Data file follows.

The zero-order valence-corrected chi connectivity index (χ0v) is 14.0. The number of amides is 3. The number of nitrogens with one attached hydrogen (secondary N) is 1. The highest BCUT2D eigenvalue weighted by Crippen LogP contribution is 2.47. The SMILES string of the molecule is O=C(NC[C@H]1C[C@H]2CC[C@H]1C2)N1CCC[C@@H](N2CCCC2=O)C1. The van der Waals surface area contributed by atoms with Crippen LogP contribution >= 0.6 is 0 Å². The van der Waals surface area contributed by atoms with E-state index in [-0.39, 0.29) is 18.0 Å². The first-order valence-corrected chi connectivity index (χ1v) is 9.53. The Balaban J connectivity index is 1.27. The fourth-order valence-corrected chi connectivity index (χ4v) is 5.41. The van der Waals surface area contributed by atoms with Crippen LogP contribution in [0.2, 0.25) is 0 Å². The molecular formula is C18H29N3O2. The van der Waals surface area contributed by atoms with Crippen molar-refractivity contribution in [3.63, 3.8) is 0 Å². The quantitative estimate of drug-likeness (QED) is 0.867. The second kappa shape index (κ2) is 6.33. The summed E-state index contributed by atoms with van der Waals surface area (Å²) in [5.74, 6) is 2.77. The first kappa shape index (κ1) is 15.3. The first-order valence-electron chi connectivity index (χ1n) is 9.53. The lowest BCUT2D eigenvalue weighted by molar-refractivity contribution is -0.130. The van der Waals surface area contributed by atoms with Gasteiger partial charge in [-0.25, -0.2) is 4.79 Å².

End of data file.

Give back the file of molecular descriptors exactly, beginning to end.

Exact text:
The zero-order valence-corrected chi connectivity index (χ0v) is 14.0. The number of amides is 3. The number of nitrogens with one attached hydrogen (secondary N) is 1. The highest BCUT2D eigenvalue weighted by Crippen LogP contribution is 2.47. The SMILES string of the molecule is O=C(NC[C@H]1C[C@H]2CC[C@H]1C2)N1CCC[C@@H](N2CCCC2=O)C1. The van der Waals surface area contributed by atoms with Crippen LogP contribution >= 0.6 is 0 Å². The van der Waals surface area contributed by atoms with E-state index in [-0.39, 0.29) is 18.0 Å². The first-order valence-corrected chi connectivity index (χ1v) is 9.53. The Balaban J connectivity index is 1.27. The fourth-order valence-corrected chi connectivity index (χ4v) is 5.41. The van der Waals surface area contributed by atoms with Crippen LogP contribution in [0.2, 0.25) is 0 Å². The molecular formula is C18H29N3O2. The van der Waals surface area contributed by atoms with Crippen molar-refractivity contribution in [3.63, 3.8) is 0 Å². The quantitative estimate of drug-likeness (QED) is 0.867. The second kappa shape index (κ2) is 6.33. The summed E-state index contributed by atoms with van der Waals surface area (Å²) in [5.74, 6) is 2.77. The first kappa shape index (κ1) is 15.3. The first-order valence-electron chi connectivity index (χ1n) is 9.53. The lowest BCUT2D eigenvalue weighted by molar-refractivity contribution is -0.130. The van der Waals surface area contributed by atoms with Gasteiger partial charge in [-0.25, -0.2) is 4.79 Å².